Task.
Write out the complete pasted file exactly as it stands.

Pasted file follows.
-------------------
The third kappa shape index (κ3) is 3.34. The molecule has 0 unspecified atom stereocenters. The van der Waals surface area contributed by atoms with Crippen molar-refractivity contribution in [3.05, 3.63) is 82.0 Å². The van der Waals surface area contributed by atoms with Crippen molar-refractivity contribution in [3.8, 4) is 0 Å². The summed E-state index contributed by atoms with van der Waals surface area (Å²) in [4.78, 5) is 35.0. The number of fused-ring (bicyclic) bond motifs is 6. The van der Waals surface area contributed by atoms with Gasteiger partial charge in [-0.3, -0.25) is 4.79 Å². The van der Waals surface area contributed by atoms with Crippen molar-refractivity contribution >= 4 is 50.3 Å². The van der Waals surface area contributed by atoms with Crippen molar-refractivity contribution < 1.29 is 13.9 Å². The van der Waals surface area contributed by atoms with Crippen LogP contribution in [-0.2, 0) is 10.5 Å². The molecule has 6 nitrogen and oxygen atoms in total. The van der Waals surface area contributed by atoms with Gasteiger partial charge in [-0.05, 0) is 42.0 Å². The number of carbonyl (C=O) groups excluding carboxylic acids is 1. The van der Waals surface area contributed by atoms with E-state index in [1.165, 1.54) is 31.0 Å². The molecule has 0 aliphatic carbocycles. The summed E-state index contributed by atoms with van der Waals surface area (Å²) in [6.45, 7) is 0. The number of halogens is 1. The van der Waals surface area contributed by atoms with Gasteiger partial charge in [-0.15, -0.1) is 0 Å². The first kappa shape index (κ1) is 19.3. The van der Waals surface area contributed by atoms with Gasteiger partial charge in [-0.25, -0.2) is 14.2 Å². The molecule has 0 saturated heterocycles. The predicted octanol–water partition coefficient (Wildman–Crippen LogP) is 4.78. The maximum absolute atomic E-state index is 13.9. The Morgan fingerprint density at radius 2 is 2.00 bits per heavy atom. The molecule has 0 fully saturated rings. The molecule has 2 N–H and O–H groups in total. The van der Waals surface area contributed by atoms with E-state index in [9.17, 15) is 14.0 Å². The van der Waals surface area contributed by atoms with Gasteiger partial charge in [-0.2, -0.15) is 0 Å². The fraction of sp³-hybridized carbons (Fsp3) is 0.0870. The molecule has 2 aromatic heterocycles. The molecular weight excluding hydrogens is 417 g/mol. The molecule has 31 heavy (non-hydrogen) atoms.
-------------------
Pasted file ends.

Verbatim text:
The third kappa shape index (κ3) is 3.34. The molecule has 0 unspecified atom stereocenters. The van der Waals surface area contributed by atoms with Crippen molar-refractivity contribution in [3.05, 3.63) is 82.0 Å². The van der Waals surface area contributed by atoms with Crippen molar-refractivity contribution in [3.8, 4) is 0 Å². The summed E-state index contributed by atoms with van der Waals surface area (Å²) in [4.78, 5) is 35.0. The number of fused-ring (bicyclic) bond motifs is 6. The van der Waals surface area contributed by atoms with Gasteiger partial charge in [-0.3, -0.25) is 4.79 Å². The van der Waals surface area contributed by atoms with Crippen molar-refractivity contribution >= 4 is 50.3 Å². The van der Waals surface area contributed by atoms with Crippen molar-refractivity contribution < 1.29 is 13.9 Å². The van der Waals surface area contributed by atoms with Crippen LogP contribution in [-0.2, 0) is 10.5 Å². The molecule has 6 nitrogen and oxygen atoms in total. The van der Waals surface area contributed by atoms with Gasteiger partial charge in [-0.05, 0) is 42.0 Å². The number of carbonyl (C=O) groups excluding carboxylic acids is 1. The van der Waals surface area contributed by atoms with E-state index in [1.165, 1.54) is 31.0 Å². The molecule has 0 aliphatic carbocycles. The summed E-state index contributed by atoms with van der Waals surface area (Å²) in [6.45, 7) is 0. The number of halogens is 1. The van der Waals surface area contributed by atoms with Gasteiger partial charge in [-0.15, -0.1) is 0 Å². The first kappa shape index (κ1) is 19.3. The van der Waals surface area contributed by atoms with Gasteiger partial charge in [-0.25, -0.2) is 14.2 Å². The molecule has 0 saturated heterocycles. The predicted octanol–water partition coefficient (Wildman–Crippen LogP) is 4.78. The maximum absolute atomic E-state index is 13.9. The Morgan fingerprint density at radius 2 is 2.00 bits per heavy atom. The molecule has 0 fully saturated rings. The molecule has 2 N–H and O–H groups in total. The van der Waals surface area contributed by atoms with E-state index in [9.17, 15) is 14.0 Å². The van der Waals surface area contributed by atoms with Gasteiger partial charge in [-0.2, -0.15) is 0 Å². The fraction of sp³-hybridized carbons (Fsp3) is 0.0870. The molecule has 2 aromatic heterocycles. The molecular weight excluding hydrogens is 417 g/mol. The molecule has 31 heavy (non-hydrogen) atoms.